Truth, sexy issues and audiotape: How a wayward recorder impacts privacy law
The misadventures of Canada’s most famous voice recorder have helped to clarify a grey area of the law, and suggest where the media should draw the line between what’s private and what the public has a right to know.
The recorder in question, of course, belongs to Jasmine MacDonnell, former press secretary to Natural Resources Minister Lisa Raitt. The pesky device inadvertently recorded more than five hours of chit-chat as minister and aide drove through British Columbia back in January. It then jumped ship in a Parliament Hill washroom and made its way into a journalist’s hands.
The journalist is Stephen Maher, The Chronicle Herald’s Ottawa correspondent. Maher had recently interviewed Raitt and, since aides often make their own recordings of media interviews, a colleague who recognized his voice on the device thought it belonged to him.
Maher notified MacDonnell and arranged for her to pick it up at his nearby office. In early June, five months and several reminders later, the recorder was still in his desk when MacDonnell lost her job after misplacing Raitt’s confidential briefing notes at a television station. That prompted Maher, after consulting his editors, to find out what was on the machine.
Raitt is heard describing the medical isotope shortage — caused by the shutdown of a troubled reactor her department oversees — as a "sexy" issue. What’s more, she predicted she would get credit for solving the problem and questioned the abilities of her colleague on the isotope file, Health Minister Leona Aglukkaq.
The Herald’s publication of the comments last week set off a political storm in Ottawa. Raitt resisted opposition demands for her resignation, but apologized to cancer patients who do not consider it "sexy" to have diagnostic tests delayed or cancelled due to the isotope shortage.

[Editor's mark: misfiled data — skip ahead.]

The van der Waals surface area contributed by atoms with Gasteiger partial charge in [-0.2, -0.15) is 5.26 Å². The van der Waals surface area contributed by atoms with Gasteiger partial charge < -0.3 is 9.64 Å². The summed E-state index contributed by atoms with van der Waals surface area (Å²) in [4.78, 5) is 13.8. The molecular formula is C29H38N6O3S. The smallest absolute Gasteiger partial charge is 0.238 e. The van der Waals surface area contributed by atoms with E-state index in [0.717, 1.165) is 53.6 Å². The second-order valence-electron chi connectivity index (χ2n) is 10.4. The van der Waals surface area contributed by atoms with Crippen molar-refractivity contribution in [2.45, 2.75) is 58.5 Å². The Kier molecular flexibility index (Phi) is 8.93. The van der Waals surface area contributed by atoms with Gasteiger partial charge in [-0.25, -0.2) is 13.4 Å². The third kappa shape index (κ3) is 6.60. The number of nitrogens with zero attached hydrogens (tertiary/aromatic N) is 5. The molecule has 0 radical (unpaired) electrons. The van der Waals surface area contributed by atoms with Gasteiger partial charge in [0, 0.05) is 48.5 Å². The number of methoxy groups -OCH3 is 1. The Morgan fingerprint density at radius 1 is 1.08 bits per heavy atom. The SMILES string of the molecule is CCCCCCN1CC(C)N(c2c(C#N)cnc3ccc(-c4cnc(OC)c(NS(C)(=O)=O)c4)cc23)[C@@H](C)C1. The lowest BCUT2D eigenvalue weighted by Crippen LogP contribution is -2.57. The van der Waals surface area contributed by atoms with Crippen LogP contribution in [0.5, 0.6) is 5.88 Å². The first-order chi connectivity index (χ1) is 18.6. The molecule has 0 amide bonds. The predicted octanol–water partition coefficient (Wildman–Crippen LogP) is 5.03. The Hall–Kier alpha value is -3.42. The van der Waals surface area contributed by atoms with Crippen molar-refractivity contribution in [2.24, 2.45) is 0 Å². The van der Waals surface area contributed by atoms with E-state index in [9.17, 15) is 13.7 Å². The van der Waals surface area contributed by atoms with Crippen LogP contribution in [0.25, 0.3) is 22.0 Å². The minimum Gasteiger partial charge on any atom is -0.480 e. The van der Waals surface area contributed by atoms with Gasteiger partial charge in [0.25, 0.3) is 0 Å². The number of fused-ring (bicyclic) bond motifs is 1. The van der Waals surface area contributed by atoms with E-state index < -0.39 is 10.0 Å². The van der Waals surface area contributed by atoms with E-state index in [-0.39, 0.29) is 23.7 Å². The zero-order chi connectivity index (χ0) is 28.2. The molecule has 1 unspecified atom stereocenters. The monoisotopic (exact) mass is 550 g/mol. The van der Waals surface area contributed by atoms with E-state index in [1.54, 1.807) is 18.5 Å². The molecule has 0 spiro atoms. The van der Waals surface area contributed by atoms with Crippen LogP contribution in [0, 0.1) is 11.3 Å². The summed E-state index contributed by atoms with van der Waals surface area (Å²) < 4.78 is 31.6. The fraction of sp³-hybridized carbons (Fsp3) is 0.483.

But were the minister’s unguarded comments fair game for the media? Can a journalist report the contents of what Raitt and MacDonnell thought was a private conversation?
That was the issue placed before Justice Gerald Moir of the Nova Scotia Supreme Court when MacDonnell sought an injunction to prevent the Herald from reporting what was said. She claimed invasion of privacy and improper use of her property — the recorder and its contents.
In refusing to block publication, Justice Moir ruled this was a case where the public interest trumped any claim to privacy. "It is wrong to deprive the press, and the public it serves, of remarks made privately … after those remarks became available because of poor record keeping or management."
Privacy law is not well developed in Canada — Justice Moir cited one legal precedent that describes invasion of privacy as an "embryonic" claim under the civil law. Several provinces have passed legislation to protect privacy, and these include exemptions for the media’s news-gathering activities. Nova Scotia is not among them, leaving the courts to formulate the rules on a case-by-case basis.
And this is where Justice Moir’s ruling may have the most impact. With no Nova Scotia precedents to guide him, he drew on a 2001 Ontario ruling for a definition of what amounts to a breach of privacy. Evidence of "harassing behaviour" could support a claim for damages, he noted, as would "an intentional invasion of privacy."
The Herald’s conduct did not fall within either category. Lawyer Rob Grant, who acted for the Herald with colleague Nancy Rubin of the firm Stewart McKelvey Stirling Scales, says Maher’s attempts to return the recorder and The Herald’s restraint — including an agreement to delay publication so both sides could prepare for the injunction hearing — weakened the allegation of invasion of privacy and strengthened the paper’s claim of acting in the public interest.
"Where there’s that level of indifference as to whether the device is in (a journalist’s) possession and … whether he listens to it or not, you can’t say there’s a reasonable expectation of privacy," he notes.
Grant and Rubin caution that Justice Moir’s ruling came on a preliminary motion and the strange tale of MacDonnell’s well-travelled recorder may make the case unique. But we now have a better idea of when a journalist’s actions could be seen as an invasion of privacy.
Dean Jobb, a former Herald reporter and editor, is an associate professor of journalism at the University of King’s College and author of Media Law for Canadian Journalists.
This column originally appeared in the Halifax Chronicle-Herald.
(Image by courosa, used under Creative Commons license.)